Case Study #1: A G3P1011 presented to labor and delivery for induction at 39 2/7 weeks with a positive Group B Strep culture but delivered only two hours after the first dose of Penicillin G had infused. The infant’s temperature at birth and 30 minutes of age was 101 degrees F. The neonatologist ordered the following labs: CBC with manual differential and C Reactive Protein. At one hour of age the CBC and differential results were returned. The total WBC count was 31,000. Is the WBC count a reliable indication of infection in a neonate? Why or why not? Immature neutrophils are an important indicator. The may also be referred to as “bands” or “banded neutrophils”. What is an I/T ratio? What is the significance of a normal I/T ratio? Why might a series of CRP values be ordered? What findings are typically seen in bacterial infection? Case
Study #2: A G3P0020 delivered a 6 lb male at 37 weeks. At birth the newborn was visibly jaundiced. The RN noted the mother’s blood type was O positive. Discuss why the neonatologist ordered a Type/Rh, Direct Coombs test, and Bilirubin Direct, Indirect, and Total Bilirubin on this infant. The samples were obtained at one hour of age and the results were reported to be as follows: Blood Type: A, Rh factor= positive, Direct Coombs= positive, Bilirubin direct= 0.8 mg/dl, Indirect= 6.2 mg/dl and Total=7 mg/dl. Is the newborn’s jaundice pathologic or physiologic (include your rationale)? What is the most likely cause of the positive Direct Coombs test and the newborn’s jaundice and hyperbilirubinemia?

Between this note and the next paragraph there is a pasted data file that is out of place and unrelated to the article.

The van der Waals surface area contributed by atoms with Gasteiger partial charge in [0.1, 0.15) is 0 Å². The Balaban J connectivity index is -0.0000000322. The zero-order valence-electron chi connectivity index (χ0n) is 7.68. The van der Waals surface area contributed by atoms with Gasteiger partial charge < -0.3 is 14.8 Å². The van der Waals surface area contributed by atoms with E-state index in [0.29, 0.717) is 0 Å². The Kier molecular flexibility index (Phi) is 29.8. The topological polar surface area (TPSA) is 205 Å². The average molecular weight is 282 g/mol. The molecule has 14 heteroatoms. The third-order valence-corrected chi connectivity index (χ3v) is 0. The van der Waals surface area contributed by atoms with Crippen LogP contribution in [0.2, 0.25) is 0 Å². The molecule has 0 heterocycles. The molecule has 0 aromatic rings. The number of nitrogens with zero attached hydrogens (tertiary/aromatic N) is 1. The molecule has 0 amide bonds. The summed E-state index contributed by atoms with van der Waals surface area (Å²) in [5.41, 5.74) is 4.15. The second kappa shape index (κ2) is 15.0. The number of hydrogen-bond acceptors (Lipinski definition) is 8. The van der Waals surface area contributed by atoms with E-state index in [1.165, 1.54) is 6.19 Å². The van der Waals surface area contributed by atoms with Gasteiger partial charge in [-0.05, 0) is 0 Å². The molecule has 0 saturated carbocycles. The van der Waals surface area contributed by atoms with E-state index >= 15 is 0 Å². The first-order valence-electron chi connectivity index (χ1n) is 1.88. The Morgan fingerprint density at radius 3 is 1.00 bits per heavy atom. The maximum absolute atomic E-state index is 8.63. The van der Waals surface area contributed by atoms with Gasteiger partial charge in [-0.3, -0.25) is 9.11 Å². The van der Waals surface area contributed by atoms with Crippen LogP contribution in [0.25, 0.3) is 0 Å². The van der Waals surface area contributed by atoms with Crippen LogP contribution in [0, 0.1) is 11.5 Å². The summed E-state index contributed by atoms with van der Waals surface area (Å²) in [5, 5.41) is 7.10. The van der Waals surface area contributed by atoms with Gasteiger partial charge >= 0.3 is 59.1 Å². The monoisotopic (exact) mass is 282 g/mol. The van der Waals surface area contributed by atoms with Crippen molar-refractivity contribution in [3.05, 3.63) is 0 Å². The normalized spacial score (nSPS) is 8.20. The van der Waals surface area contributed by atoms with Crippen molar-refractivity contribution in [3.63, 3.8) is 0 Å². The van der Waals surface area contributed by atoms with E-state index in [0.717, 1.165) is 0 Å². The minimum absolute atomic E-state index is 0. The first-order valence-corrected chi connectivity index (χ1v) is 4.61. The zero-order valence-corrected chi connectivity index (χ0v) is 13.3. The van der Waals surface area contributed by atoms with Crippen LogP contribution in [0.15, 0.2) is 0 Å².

Case Study #3: You are caring for the Large for Gestational Age (LGA) infant of a mother diagnosed with gestational diabetes at 28 weeks during her pregnancy. You know that newborns of diabetic mothers are at risk for hypoglycemia in the neonatal period. Discuss the time frame of greatest risk and how point of care monitoring should be carried out. If the glucose reading is below 40 mg/dl, what interventions does the nurse anticipate?